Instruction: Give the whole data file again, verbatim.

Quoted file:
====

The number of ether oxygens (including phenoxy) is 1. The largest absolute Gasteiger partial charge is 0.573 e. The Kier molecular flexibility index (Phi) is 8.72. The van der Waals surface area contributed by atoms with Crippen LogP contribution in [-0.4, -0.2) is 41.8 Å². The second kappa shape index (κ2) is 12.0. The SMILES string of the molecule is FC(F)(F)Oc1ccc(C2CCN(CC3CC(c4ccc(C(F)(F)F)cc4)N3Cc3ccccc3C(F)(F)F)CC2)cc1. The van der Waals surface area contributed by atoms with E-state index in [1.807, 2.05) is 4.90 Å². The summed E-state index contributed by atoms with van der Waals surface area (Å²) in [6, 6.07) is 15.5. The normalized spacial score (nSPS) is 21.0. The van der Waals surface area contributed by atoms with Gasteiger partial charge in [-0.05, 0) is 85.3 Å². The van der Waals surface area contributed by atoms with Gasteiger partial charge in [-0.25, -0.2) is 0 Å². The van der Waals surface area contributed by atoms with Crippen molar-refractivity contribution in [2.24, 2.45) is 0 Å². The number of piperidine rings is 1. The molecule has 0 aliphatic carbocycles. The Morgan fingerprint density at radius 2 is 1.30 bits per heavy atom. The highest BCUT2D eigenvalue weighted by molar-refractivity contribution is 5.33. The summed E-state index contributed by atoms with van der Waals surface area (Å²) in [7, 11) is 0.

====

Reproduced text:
The number of ether oxygens (including phenoxy) is 1. The largest absolute Gasteiger partial charge is 0.573 e. The Kier molecular flexibility index (Phi) is 8.72. The van der Waals surface area contributed by atoms with Crippen LogP contribution in [-0.4, -0.2) is 41.8 Å². The second kappa shape index (κ2) is 12.0. The SMILES string of the molecule is FC(F)(F)Oc1ccc(C2CCN(CC3CC(c4ccc(C(F)(F)F)cc4)N3Cc3ccccc3C(F)(F)F)CC2)cc1. The van der Waals surface area contributed by atoms with E-state index in [1.807, 2.05) is 4.90 Å². The summed E-state index contributed by atoms with van der Waals surface area (Å²) in [6, 6.07) is 15.5. The normalized spacial score (nSPS) is 21.0. The van der Waals surface area contributed by atoms with Gasteiger partial charge in [-0.05, 0) is 85.3 Å². The van der Waals surface area contributed by atoms with Gasteiger partial charge in [-0.25, -0.2) is 0 Å². The van der Waals surface area contributed by atoms with Crippen molar-refractivity contribution in [2.24, 2.45) is 0 Å². The number of piperidine rings is 1. The molecule has 0 aliphatic carbocycles. The Morgan fingerprint density at radius 2 is 1.30 bits per heavy atom. The highest BCUT2D eigenvalue weighted by molar-refractivity contribution is 5.33. The summed E-state index contributed by atoms with van der Waals surface area (Å²) in [7, 11) is 0.